Paterson looks at the threats faced by reporters in fields of war largely focusing on 1999 to the present (First Iraq War, Afghanistan, and Second Iraq War), demonstrating that despite words to the contrary, the United States has shown blatant aggressiveness toward news media and personnel. What does this mean for the future? Is there any hope of free flows of information coming out of war zones?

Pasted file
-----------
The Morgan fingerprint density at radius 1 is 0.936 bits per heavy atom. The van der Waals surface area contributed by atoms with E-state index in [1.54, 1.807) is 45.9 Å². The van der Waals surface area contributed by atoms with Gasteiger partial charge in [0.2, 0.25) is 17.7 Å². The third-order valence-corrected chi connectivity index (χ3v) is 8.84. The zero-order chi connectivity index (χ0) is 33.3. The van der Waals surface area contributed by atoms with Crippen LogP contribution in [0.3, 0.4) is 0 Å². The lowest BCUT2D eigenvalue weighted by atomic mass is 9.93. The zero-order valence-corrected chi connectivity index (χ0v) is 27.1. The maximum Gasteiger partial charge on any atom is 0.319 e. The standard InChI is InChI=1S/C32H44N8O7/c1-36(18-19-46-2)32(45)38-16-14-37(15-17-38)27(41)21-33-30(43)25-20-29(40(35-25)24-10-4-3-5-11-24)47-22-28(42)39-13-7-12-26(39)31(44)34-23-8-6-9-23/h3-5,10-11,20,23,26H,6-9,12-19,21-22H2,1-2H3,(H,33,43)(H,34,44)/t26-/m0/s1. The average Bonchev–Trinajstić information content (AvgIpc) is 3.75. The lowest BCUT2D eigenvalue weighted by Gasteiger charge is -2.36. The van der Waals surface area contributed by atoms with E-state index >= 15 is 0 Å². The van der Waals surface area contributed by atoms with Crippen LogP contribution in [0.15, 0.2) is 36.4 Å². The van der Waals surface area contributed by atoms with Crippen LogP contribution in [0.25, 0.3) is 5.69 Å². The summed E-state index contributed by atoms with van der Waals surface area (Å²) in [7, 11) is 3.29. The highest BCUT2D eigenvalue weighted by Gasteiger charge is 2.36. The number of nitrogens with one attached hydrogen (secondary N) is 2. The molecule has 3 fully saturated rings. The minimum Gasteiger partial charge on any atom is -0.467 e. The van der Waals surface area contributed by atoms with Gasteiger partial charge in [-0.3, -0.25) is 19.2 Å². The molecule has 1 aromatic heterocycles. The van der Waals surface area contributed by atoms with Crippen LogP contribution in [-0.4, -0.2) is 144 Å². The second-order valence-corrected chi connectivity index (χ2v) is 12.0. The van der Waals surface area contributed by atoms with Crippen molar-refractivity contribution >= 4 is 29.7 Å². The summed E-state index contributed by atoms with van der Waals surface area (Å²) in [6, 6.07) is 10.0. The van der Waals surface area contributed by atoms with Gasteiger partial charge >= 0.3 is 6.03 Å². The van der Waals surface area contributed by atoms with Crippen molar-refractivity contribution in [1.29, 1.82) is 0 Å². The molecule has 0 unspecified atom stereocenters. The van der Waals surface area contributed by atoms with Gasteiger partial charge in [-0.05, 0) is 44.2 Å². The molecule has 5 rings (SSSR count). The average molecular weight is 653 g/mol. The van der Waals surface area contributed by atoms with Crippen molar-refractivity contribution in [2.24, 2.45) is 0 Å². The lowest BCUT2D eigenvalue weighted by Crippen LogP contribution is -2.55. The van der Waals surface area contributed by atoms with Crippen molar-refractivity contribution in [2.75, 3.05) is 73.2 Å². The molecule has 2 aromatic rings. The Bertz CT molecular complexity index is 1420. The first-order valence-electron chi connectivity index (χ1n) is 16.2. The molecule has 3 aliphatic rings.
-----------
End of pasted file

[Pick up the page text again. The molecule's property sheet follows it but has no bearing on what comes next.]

War Reporters Under Threat describes the threat of violence facing war reporters from the United States government and some of its closest allies. Chris Paterson argues that what should have been the lesson for the press following the invasion of Iraq - that they will be treated instrumentally by the US government - has been mostly ignored. As a result, even nominally democratic states cannot be counted upon to protect journalists in conflict, and urgent reform of legal protections for journalists is required. War Reporters Under Threat combines critical scholarship with original investigation to assess the impact of the US government's obsession with information control and protection of its own troops. While the press-military relationship has been well researched, this book is the first to elaborate the US government threat to journalists.